What follows is conjecture and speculation.

The task at hand:

  • To provide suggestions for the metadata we are interested in capturing, but not be bound to those suggestions.
  • To acknowledge that our metadata understanding will always be changing

Below is an ongoing sketching out of how I believe works could be arbitrarly configured for Hydramata. This is a work in progress, but is an attempt to convey that we may need.

# The goal is to define the object that provides our suggestions for user input:
#   * Receive input from the user
#   * Validate the user input based on our guidelines
WorkType.define_type_template(:article) do |article|
  article.fieldset(:required) do |required|
    # :at_least_one would be a custom validator in the application
    required.property :created_by, validates: { at_least_one: true }
    required.property :abstract
    required.property :rights
  end
  article.fieldset(:optional) do |optional|
    optional.property :doi
    # We can send a property to a different datastream.
    optional.property :contributor, datastream: :someOtherMetadata
  end
end

# Define what a given property means. In some cases this may mean exposing
# multiple attributes for this property. (i.e.
# `work_type[created_by][first_name]`)
Property.define(:created_by) do |created_by|
  created_by.predicate = 'http://predicate.org/predicates/name'
  created_by.attributes = [:first_name, :last_name]
  created_by.datastream = :descMetadata
  created_by.validates = { presence: true }
end

We would in essence introspect on our object. By calling fieldset.render we are allowing the fieldset to define how it looks.

# app/views/works/new.html.erb
<%= form_for(@work) do |form| %>
  <% form.object.each_fieldset do |fieldset| %>
    <%= fieldset.render(form: form) %>
  <% end %>
<% end %>

Similarly, we are allowing each property to determine how it should render. In some cases a property is represented by a set of fields (eg first name, last name). In other cases it is a single field.

def fieldset.render(form: form)
  each_property do |property|
    property.render(form: form)
  end
end
class WorksController
  def new
    @work = Work.new_form(:article, current_user)
  end

  def create
    @work = Work.new_form(:article, current_user)
    @work.attributes = params[:work]
    @work.workflow = :create_work
    if @work.save
      redirect_to @work
    else
      render @work
    end
  end
end

# @work#save method
def save
  return false unless valid?
  generate_noid!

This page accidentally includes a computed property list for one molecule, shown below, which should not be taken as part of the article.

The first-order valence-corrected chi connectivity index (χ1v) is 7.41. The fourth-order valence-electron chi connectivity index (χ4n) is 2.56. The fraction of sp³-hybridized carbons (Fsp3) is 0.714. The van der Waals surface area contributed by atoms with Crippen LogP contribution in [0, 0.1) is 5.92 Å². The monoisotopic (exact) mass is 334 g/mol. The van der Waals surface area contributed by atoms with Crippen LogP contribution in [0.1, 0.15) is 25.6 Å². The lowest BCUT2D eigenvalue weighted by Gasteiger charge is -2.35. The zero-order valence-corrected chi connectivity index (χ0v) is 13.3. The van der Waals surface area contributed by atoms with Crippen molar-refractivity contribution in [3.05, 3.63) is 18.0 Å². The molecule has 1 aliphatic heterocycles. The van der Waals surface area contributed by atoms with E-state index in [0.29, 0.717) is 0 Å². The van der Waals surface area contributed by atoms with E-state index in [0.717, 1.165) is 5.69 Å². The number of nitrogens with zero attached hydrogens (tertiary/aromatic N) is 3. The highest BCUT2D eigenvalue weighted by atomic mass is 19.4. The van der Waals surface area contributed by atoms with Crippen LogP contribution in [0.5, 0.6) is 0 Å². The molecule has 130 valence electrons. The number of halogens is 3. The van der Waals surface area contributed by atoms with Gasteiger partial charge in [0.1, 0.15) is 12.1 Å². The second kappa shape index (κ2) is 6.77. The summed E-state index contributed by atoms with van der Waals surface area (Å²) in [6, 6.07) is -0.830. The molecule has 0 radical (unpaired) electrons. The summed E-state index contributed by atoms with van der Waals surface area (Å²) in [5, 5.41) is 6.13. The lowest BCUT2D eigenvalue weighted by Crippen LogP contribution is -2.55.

sequester_attributes!(noid, attributes)
  enqueue(workflow, noid)
end

The goal is to define the sequence of tasks that run. The tasks would implement a common interface. These need not be defined in the application. They are the message that the web application sends to the message queue (i.e. Redis/Resque)

WorkFlow.define(:create_work) do |deposit|
  first_task :start
  task :start, { success: :notify_create_work_has_begun }
  task :notify_create_work_has_begun, { success: :generate_job_parameters_by_work_type }
  task :generate_job_parameters_by_work_type, { success: :sequester_remote_files }
  task :sequester_remote_files, { success: :run_anti_virus }
  task :run_anti_virus, { success: :generate_characterization_data }
  task :generate_characterization_data, { success: :generate_derivatives }
  task :generate_derivatives, { success: :generate_permissions }
  task :generate_permissions, { success: :deposit_work }
  task :deposit_work, { success: :notify_create_work_is_complete }
  task :notify_create_work_is_complete, { success: :done}
end

How are the attributes sent to Fedora? We persist a hash that would look somewhat like this:

{
  noid: 'abc123def',
  attributes: {
    created_by: [{ first_name: 'Jeremy', last_name: 'Friesen'}],
    abstract: "The valuable abstract!",
    rights: "All Rights Reserved"
  }
}

On the file store we have attachments associated with the noid.

With the above, we can create our Fedora objects by adding each of the attributes into the correct datastream. This may mean that our application requires a DatastreamPersister to help the negotation into Fedora.

When we go to display an object, we would follow the following steps:

raw_object = get_object_from_fedora(pid)
work = ObjectInterogator.new
raw_object.datastreams.each do |datastream|
  # Each datastream would a corresponding parser.
  # When we parse a datastream it will ultimately assign all of the properties
  # based on the Property definition. Any properties that are not found would
  # be later processable via a special :junk_drawer fieldset
  work.parse(datastream)
end

The above method is, at present, speculation. The goal is to be able to handle displaying an arbitrary object. It may make sense to have the object interogator be initialized with an explicit set of attribute/properties.

Interestingly, if we encounter a property on two separate datastreams, they will be presented as one. It follows that if we update that object that those two property values will shift into a singular “correct” datastream.

Questions

Should WorkType, Property, and Workflow be defined in the database? This may provide the greatest customization for adopters. To complete the Workflow would require validation of existing workers. Though if a worker doesn’t exist that isn’t a large problem.

Hydramata would provide seed data for getting that started.